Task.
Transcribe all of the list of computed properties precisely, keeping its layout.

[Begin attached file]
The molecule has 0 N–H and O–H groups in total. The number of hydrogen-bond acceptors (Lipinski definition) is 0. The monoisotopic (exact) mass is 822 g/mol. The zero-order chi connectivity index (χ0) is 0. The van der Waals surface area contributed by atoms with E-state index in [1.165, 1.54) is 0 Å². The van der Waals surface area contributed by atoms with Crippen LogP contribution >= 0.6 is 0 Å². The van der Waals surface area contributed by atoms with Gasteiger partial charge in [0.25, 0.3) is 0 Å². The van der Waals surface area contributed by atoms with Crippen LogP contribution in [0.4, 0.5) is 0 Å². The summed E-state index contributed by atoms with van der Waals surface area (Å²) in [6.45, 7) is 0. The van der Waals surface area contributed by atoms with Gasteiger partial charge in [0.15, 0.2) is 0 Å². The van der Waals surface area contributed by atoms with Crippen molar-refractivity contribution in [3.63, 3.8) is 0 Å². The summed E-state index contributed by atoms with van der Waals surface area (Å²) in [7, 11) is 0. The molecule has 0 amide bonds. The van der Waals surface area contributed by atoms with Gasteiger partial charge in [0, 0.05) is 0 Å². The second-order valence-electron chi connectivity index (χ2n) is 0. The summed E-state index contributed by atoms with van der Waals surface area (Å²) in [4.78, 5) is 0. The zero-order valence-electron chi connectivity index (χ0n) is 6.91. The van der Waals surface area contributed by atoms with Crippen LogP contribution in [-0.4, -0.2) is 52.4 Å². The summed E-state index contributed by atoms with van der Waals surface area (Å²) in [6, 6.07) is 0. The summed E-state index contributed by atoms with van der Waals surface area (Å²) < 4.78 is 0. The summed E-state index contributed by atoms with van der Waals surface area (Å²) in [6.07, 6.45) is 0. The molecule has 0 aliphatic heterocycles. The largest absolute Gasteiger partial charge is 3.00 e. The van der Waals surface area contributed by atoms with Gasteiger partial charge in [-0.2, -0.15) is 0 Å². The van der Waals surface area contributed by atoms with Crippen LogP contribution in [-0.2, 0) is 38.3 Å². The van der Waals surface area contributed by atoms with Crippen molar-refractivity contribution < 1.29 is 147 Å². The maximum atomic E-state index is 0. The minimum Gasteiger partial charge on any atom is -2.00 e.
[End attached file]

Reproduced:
The molecule has 0 N–H and O–H groups in total. The number of hydrogen-bond acceptors (Lipinski definition) is 0. The monoisotopic (exact) mass is 822 g/mol. The zero-order chi connectivity index (χ0) is 0. The van der Waals surface area contributed by atoms with E-state index in [1.165, 1.54) is 0 Å². The van der Waals surface area contributed by atoms with Crippen LogP contribution >= 0.6 is 0 Å². The van der Waals surface area contributed by atoms with Gasteiger partial charge in [0.25, 0.3) is 0 Å². The van der Waals surface area contributed by atoms with Crippen LogP contribution in [0.4, 0.5) is 0 Å². The summed E-state index contributed by atoms with van der Waals surface area (Å²) in [6.45, 7) is 0. The van der Waals surface area contributed by atoms with Gasteiger partial charge in [0.15, 0.2) is 0 Å². The van der Waals surface area contributed by atoms with Crippen molar-refractivity contribution in [3.63, 3.8) is 0 Å². The summed E-state index contributed by atoms with van der Waals surface area (Å²) in [7, 11) is 0. The molecule has 0 amide bonds. The van der Waals surface area contributed by atoms with Gasteiger partial charge in [0, 0.05) is 0 Å². The second-order valence-electron chi connectivity index (χ2n) is 0. The summed E-state index contributed by atoms with van der Waals surface area (Å²) in [4.78, 5) is 0. The zero-order valence-electron chi connectivity index (χ0n) is 6.91. The van der Waals surface area contributed by atoms with Crippen LogP contribution in [-0.4, -0.2) is 52.4 Å². The summed E-state index contributed by atoms with van der Waals surface area (Å²) in [6, 6.07) is 0. The summed E-state index contributed by atoms with van der Waals surface area (Å²) < 4.78 is 0. The summed E-state index contributed by atoms with van der Waals surface area (Å²) in [6.07, 6.45) is 0. The molecule has 0 aliphatic heterocycles. The largest absolute Gasteiger partial charge is 3.00 e. The van der Waals surface area contributed by atoms with Gasteiger partial charge in [-0.2, -0.15) is 0 Å². The van der Waals surface area contributed by atoms with Crippen LogP contribution in [-0.2, 0) is 38.3 Å². The van der Waals surface area contributed by atoms with Crippen molar-refractivity contribution < 1.29 is 147 Å². The maximum atomic E-state index is 0. The minimum Gasteiger partial charge on any atom is -2.00 e.